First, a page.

Each film comes with one audio option, a LPCm mono mix in Polish with removable English subtitles. All of the audio tracks are in excellent shape, free of any distortion or background noise. Dialog comes through clearly; everything sounds balanced and robust when it should. Also, all of these audio tracks are great range-wise.

Extras:

Extras on the Blu-ray disc with The War of the Worlds include reversible cover art, an animated short film directed by Jan Lenica titled Labyrinth (14 minutes 56 seconds, 1.33:1 aspect ratio, LPCM mono with Polish text and removable English subtitles), a video essay titled PRL - Polish Post-Apocalyptic Fables by Dobrotka Wieckiewicz on how science fiction, surrealism and the grotesque was used to explore themes of consumerism, reification and alienation by Piotr Szulkin and others during the Polish People's Republic (6 minutes, LPCM stereo with English text, no subtitles), and a documentary titled Samosiuk. The Independent Film Republic on War of the Worlds cinematographer Zygmunt Samosiuk (30 minutes 13 seconds, LPCM stereo Polish and English with non-removable English subtitles for Polish). 

Extras on the Blu-ray disc with O-Bi, O-Ba: The End of Civilization include reversible cover art, an animated short film directed by Miroslaw Kijowicz titled Cages (7 minutes 51 seconds, 1.33:1 aspect ratio, LPCM mono with Polish text and removable English subtitles), an interview with production designer Andrzej Kowalczyk titled Retrofuturism (23 minutes 28 seconds, LPCM stereo Polish with removable English subtitles), and an audio commentary with Michael Brooke.

Extras on the Blu-ray disc with Ga-ga: Glory to the Heroes include reversible cover art, an animated short film directed by Zofia Oraczewska titled Banquet (8 minutes 40 seconds, 1.33:1 aspect ratio, LPCM mono with Polish text and removable English subtitles), an archival interview with director Piotr Szulkin and screenwriter Tadeusz Sobolewski titled Sunday with Piotr Szulkin (22 minutes 13 seconds, Dolby Digital stereo Polish with removable English subtitles), and an audio commentary with Daniel Bird.

Other extras include removable OBI strip leaving packaging free of certificates and markings and an 80-page booklet with (limited to 3000 copies) cast & crew information for each film, an essay titled The War of the Worlds: Next Century - The Media Invasion written by Piotr Kletowski, an essay titled Having a Blast: Piotr Szulkin’s Nuclear Holocaust written by Michal Oleszczyk, an essay titled Piotr Szulkin and Exercises in Futility written by Olga Drenda, an archival interview with  Piotr Szulkin by Ela Bittencourt, an essay titled The Grotesque, the Philosophical and the Absurd: Three Animated Counterpoints to Szulkin’s Apocalypse Trilogy written by Daniel Bird and information about the transfers.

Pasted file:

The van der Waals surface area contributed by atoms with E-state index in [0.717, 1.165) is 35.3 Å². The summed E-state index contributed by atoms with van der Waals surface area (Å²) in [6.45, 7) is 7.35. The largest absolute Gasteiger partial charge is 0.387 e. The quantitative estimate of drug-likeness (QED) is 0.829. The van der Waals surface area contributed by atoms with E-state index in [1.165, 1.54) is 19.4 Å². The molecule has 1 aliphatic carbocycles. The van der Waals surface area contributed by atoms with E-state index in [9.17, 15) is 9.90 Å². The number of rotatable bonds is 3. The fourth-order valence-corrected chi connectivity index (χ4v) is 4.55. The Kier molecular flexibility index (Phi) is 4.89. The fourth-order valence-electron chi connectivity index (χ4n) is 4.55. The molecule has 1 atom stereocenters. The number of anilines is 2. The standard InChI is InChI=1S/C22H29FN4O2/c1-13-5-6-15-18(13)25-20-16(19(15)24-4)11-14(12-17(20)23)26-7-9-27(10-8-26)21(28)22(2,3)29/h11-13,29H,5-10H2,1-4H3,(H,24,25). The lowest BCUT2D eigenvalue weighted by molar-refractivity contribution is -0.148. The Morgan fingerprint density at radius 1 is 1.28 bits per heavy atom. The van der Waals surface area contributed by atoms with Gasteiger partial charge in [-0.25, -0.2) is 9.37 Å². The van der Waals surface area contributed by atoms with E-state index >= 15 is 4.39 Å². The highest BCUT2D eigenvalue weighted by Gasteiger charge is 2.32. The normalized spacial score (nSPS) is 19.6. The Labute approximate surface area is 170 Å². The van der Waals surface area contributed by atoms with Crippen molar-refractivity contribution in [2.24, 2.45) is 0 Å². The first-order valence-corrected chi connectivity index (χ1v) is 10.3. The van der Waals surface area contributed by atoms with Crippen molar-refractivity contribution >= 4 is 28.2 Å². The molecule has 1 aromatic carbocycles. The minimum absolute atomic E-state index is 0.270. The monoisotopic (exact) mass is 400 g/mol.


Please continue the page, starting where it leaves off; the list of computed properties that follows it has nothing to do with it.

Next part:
Summary:

The War of the Worlds: Next Century: Three days before the dawn of a new millennium, Martians land on Earth.

The War of the Worlds: Next Century is an imaginative reimagining of H.G. Wells' War of the Worlds. The narrative revolves around a protagonist named Iron Idem, a news reporter who tries to expose the truth behind the Martians. He holds principles firmly, but as the narrative unfolds, they gradually take away the things he values for defying the status quo.

Just like Orson Welles did with his radio adaptation of The War of the Worlds, Piotr Szulkin uses the modern medium of television to showcase how misinformation can spread like wildfire. From its opening setup, The War of the Worlds: Next Century is a biting social commentary on the role that propaganda plays in the news industry. Though the protagonist projects himself as someone free of restraints, it quickly becomes clear that those behind the scenes pull the strings. The people he works for manipulate him in a way that reflects how they treat the public they are supposed to inform. That said, the exportation of propaganda from the news is more relevant than ever.

Though there is really only one character, Iron Idem, with substantial screen time, when it comes to the performances, no matter how small the role, the entire cast is excellent. That said, Roman Wilhelmi’s nuanced portrayal of Iron Idem shines the brightest. It is through the eyes of his character that the story unfolds, and from the moment we meet his character until his moment of truth, he delivers a pitch-perfect performance.